Minister rejects N.K. offer of unconditional return to nuclear talks
Foreign Minister Kim Sung-hwan rejected North Korea’s recent suggestion that it is willing to unconditionally return to the nuclear negotiating table, saying Pyongyang should first demonstrate its denuclearization commitment through action.
North Korea’s foreign ministry said Tuesday after talks with Russia’s chief nuclear envoy that it is ready to rejoin the stalled six-party talks without any preconditions and that it does not oppose discussing its uranium enrichment program at the talks.
Officials in Seoul have dismissed the North’s suggestion, saying its calls for unconditional talks mean that Pyongyang won’t take the preparatory steps that the South wants it to take to demonstrate its commitment to abandon its nuclear programs.
“This does not fit the position of the other five countries that the right conditions should be created for six-party talks,”
Kim said at a press briefing. “North Korea should demonstrate (its denuclearization commitment) not through words, but through action.”
North Korea revealed in November that it was running a uranium enrichment facility, adding to international concerns about its nuclear capabilities. Uranium, if highly enriched, can be used to make weapons, prodiving Pyongyang with a second way of building atomic bombs after its existing plutonium-based program.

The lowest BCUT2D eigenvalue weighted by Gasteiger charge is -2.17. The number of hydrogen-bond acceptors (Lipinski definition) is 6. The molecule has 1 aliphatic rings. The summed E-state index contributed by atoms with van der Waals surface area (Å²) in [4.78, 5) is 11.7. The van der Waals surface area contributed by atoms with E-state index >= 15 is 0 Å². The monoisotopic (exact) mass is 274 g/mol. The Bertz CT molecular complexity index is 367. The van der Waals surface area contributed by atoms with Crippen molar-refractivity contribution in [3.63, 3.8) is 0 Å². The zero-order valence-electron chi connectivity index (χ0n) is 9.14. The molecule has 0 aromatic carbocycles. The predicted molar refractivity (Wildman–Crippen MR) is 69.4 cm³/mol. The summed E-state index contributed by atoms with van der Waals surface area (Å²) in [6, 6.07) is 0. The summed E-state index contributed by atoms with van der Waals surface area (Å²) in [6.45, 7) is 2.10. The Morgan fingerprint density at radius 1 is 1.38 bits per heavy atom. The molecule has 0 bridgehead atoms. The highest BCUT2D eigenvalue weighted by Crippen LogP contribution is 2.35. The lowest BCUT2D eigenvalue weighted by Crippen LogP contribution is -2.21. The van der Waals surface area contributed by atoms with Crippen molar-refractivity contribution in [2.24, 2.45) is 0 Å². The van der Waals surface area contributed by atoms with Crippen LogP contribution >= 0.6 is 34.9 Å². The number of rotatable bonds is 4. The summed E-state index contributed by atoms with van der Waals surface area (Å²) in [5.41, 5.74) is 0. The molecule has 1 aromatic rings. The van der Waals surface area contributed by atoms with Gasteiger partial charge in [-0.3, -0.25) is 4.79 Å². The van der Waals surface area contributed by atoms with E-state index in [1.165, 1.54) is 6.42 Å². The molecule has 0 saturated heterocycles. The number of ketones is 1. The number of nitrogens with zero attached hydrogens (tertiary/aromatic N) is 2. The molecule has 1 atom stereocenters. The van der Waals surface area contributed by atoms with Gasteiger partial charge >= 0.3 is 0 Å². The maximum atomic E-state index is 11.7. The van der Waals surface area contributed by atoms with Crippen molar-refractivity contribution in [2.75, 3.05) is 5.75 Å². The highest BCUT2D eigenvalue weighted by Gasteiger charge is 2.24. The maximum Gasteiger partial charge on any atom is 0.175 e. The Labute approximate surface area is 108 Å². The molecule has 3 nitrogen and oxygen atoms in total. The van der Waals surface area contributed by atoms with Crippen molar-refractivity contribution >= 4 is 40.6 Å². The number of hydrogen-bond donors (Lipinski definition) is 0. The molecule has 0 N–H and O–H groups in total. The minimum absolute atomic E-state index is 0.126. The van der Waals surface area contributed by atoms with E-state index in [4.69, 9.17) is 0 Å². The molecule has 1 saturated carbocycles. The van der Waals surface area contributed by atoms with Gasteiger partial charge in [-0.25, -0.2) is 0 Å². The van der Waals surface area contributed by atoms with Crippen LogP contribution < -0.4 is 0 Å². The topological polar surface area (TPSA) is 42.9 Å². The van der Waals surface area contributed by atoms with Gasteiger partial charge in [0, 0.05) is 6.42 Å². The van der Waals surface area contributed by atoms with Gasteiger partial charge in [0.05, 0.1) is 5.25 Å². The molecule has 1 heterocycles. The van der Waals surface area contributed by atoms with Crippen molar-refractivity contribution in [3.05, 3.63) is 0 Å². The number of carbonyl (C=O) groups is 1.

Pyongyang has said the purpose of the facility is to produce fuel for a power-generating nuclear reactor and that the country has the right to peaceful use of nuclear energy. But few believe the claim by a regime that has pursued nuclear ambitions for decades and conducted nuclear tests twice.
South Korea and the U.S. have pushed for a U.N. Security Council presidential statement condemning the uranium program that they said constitutes a violation of U.N. resolutions and Pyongyang’s own 2005 commitment to give up nuclear programs.
China is considered the biggest obstacle to the push as Beijing opposes the Security Council taking up the matter over concern that it could aggravate tensions. China has claimed that the issue should be discussed at the six-party talks.
Earlier this week, the Group of Eight industrialized nations adopted a “chairman’s summary” condemning the uranium enrichment program at a meeting of their foreign ministers held in Paris, officials said.
Kim welcomed the move and said Seoul will continue to try to get the international community to respond sternly to the North’s uranium program.
The move could serve as a boon for South Korea’s push to win a Security Council statement.
“Though China is not included, all other permanent Security Council members are part of the G-8. In this sense, the chairman’s summary is meaningful in helping to create and build international consensus” on the uranium program, the official said.
South Korea worked behind the scenes to get the G-8 foreign ministers to adopt the document, and Japan was very helpful in the efforts, diplomatic sources said.
The G-8 groups the U.S., Japan, Britain, France, Germany, Italy, Canada and Russia.